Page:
Biogen to Acquire Asset for Schizophrenia Treatment from Pfizer

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Biogen will acquire an AMPA receptor potentiator for cognitive impairment associated with schizophrenia in a deal worth approximately $590 million.

Biogen has agreed to acquire a Phase IIb-ready, α-amino-3-hydroxy-5-methyl-4-isoxazole propionic-acid (AMPA) receptor potentiator known as PF-04958242 from Pfizer for cognitive impairment associated with schizophrenia (CIAS). The deal is worth approximately $590 million, which includes an upfront payment of $75 million, up to $515 million in additional development and commercialization milestone payments, and tiered royalties in the low-to-mid-teen percentages, Biogen announced in a March 12, 2018 press release.

The transaction is subject to customary closing conditions, including the expiration of the applicable waiting period under the Hart Scott Rodino Antitrust Improvements Act of 1976 in the United States. Biogen expects to close the deal in the second quarter of 2018.

AMPA receptors are known to mediate fast excitatory synaptic transmission in the central nervous system. This is a process that can be disrupted in a number of neurological and psychiatric diseases, including schizophrenia, according to Biogen.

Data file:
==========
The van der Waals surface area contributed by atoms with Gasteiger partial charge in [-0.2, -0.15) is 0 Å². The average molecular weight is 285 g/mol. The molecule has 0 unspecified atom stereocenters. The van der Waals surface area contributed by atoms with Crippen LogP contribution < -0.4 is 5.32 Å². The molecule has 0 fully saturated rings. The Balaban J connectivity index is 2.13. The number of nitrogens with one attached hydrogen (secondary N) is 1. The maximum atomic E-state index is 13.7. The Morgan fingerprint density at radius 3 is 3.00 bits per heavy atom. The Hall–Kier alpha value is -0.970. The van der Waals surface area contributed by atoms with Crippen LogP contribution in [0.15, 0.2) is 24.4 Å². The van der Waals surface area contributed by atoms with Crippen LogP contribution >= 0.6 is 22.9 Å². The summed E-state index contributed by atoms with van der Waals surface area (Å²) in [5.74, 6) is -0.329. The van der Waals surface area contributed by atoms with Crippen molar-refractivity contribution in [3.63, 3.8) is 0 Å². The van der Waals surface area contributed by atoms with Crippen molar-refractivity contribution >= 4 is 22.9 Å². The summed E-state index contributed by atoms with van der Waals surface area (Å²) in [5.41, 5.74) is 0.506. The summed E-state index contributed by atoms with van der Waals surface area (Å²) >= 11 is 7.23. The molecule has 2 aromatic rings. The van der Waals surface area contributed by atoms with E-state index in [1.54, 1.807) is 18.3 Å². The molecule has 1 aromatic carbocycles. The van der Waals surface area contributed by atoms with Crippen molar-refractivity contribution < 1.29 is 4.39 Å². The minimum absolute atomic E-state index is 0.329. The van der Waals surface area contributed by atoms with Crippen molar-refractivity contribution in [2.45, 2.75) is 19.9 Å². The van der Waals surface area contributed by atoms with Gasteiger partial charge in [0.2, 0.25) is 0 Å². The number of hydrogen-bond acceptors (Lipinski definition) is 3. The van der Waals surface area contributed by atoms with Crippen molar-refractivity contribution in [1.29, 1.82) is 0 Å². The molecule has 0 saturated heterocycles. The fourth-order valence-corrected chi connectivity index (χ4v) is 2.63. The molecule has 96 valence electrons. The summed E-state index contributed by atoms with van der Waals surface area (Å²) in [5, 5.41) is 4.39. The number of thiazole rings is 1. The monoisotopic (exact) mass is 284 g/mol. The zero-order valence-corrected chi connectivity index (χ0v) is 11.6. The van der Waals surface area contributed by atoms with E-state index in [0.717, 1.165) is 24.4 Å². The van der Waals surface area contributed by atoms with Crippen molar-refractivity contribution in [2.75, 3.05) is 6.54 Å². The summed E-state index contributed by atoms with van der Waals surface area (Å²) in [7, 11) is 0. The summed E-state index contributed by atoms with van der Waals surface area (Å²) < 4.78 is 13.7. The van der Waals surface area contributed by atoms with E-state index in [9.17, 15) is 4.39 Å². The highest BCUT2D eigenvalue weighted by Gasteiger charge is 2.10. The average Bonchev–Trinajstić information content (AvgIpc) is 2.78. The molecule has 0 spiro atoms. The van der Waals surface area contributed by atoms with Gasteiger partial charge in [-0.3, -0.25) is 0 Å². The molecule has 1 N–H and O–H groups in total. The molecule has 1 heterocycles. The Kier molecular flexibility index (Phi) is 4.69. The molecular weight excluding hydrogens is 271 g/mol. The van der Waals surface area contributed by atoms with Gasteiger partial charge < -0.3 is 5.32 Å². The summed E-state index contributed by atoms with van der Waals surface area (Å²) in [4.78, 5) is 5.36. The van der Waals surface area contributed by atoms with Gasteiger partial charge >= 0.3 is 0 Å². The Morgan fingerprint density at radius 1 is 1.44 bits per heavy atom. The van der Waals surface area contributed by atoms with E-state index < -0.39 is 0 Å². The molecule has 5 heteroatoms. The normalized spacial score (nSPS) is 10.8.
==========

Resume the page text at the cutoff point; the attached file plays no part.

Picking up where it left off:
The company points out that PF-04958242 has previously demonstrated an acceptable safety profile and treatment effect trends across multiple domains of cognition in Phase Ib clinical studies. Biogen aims to initiate a Phase IIb trial in the second half of 2018.


“As pioneers in neuroscience, Biogen continues to explore new ways to treat serious diseases where there are few or no options, such as CIAS,” stated Michel Vounatsos, Biogen CEO, in a company press release. “Given the significant unmet patient need and Biogen’s ability to apply its scientific expertise in this area, we are enthusiastic to advance development of this asset as we continue to expand our neuroscience pipeline, including in our emerging growth areas such as neuropsychiatry.”

“When cognition is impaired, you lose the ability to make sense of the world. Things we often take for granted in our daily lives, including processing information, planning and remembering, all become difficult or impossible,” said Michael Ehlers, executive vice president, Research & Development at Biogen, in the press release. “Cognition can be impaired in multiple neurological and neuropsychiatric diseases, including schizophrenia. And we know that the extent of cognitive deficits in patients with schizophrenia is a strong predictor of daily functioning. We look forward to quickly pursuing development of this potential innovative therapy to treat such a devastating disease.”

Source: Biogen